Last week I began packing for my upcoming move. Since books are a huge part of my personal possessions, I decided to begin with a small bookcase.
I had almost finished when I noticed a copy of Marianne Williamson’s A Return to Love tucked away in a corner. Since I’m attempting to be ruthless about weeding my collection, I almost put it in the discard pile, but then noticed I had flagged a couple of passages.
After I checked them out, I began browsing in the book, which I hadn’t looked at for several years, and pretty soon I was rereading several sections.
In her chapter on work she says, “Carl Jung advised people to look closely into whatever fairy tales or myths particularly attracted them as children.” She goes on to suggest that our favorite stories often held clues to our own right livelihood.
That got me thinking about stories from my own early days. One that immediately came to mind did not contain a princess or a dragon.
It was the story of The Little Red Hen. In case you’ve forgotten it, the story concerns a hen who finds some wheat and decides to plant it.
She asks the other animals for help, but they all turn her down. At every step of the way, she asks for help again, to no avail, until the she bakes the bread that comes from the wheat. Then everyone eagerly shows up.
As I thought about this simple little story, I realized that I know many little red hens. In fact, many of my friends are people who had an idea that got zero support from the folks around them.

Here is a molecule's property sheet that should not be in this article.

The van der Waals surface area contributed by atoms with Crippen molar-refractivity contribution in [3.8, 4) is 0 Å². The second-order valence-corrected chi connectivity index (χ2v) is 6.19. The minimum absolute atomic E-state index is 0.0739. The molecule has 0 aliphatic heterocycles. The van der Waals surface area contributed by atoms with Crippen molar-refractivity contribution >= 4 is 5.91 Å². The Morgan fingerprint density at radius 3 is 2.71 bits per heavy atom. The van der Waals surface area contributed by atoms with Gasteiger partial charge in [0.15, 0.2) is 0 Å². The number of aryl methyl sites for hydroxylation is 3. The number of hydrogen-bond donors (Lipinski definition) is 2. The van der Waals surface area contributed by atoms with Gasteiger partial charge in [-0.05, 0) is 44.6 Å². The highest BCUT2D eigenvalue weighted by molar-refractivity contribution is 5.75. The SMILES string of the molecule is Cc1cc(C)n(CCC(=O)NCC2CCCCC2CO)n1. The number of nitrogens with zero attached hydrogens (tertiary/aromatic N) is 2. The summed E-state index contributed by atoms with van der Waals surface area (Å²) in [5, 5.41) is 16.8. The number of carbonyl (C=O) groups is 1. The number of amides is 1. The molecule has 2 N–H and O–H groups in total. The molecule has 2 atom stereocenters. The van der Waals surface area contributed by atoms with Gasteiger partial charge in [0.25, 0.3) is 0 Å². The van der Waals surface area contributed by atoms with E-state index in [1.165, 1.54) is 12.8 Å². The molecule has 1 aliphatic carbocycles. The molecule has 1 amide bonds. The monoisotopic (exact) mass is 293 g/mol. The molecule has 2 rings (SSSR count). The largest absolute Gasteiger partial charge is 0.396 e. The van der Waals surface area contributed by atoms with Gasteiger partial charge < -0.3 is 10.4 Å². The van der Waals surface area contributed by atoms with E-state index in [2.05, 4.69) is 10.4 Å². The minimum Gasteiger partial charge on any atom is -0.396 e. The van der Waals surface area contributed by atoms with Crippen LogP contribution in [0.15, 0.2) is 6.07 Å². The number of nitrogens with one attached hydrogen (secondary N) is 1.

Undeterred, they forged ahead, launched a business or a product or a creation. They did it because it was the right thing to do, not because it was wildly popular—at least not in the embryonic stage.
Just as I was mulling all that, a Facebook friend sent me a message about a children’s book she had just read called Inventor McGregor by Kathleen T. Pelley. She thought I’d enjoy it as well.
I promptly tracked it down at my neighborhood library and was captivated. It’s a delightful tale of one outrageously creative fellow named Hector McGregor who “lived in a higgledy-piggledy house with a cheery wife, five children and a hen called Hattie.”
He becomes a local hero because of his genius for inventing solutions to everyday problems. Then one day he gets a job offer and leaves his home for the prestige of working in a laboratory at the Royal Society of Inventors.
Guess what happens to his imagination.
Not only is Inventor McGregor one of the best books I’ve ever read on creativity, it’s a story that I hope becomes one that influences a generation of young readers to opt for the joyfully jobless life. I’m going to donate a copy to my grandchildren’s personal library right away.
Even if you don’t have a child to read it with, find a copy and treat yourself. After all, it would be a shame to miss a story that’s as wise as it is whimsical.
And if you have a favorite fairy tale or myth that’s influenced your life, tell us about it.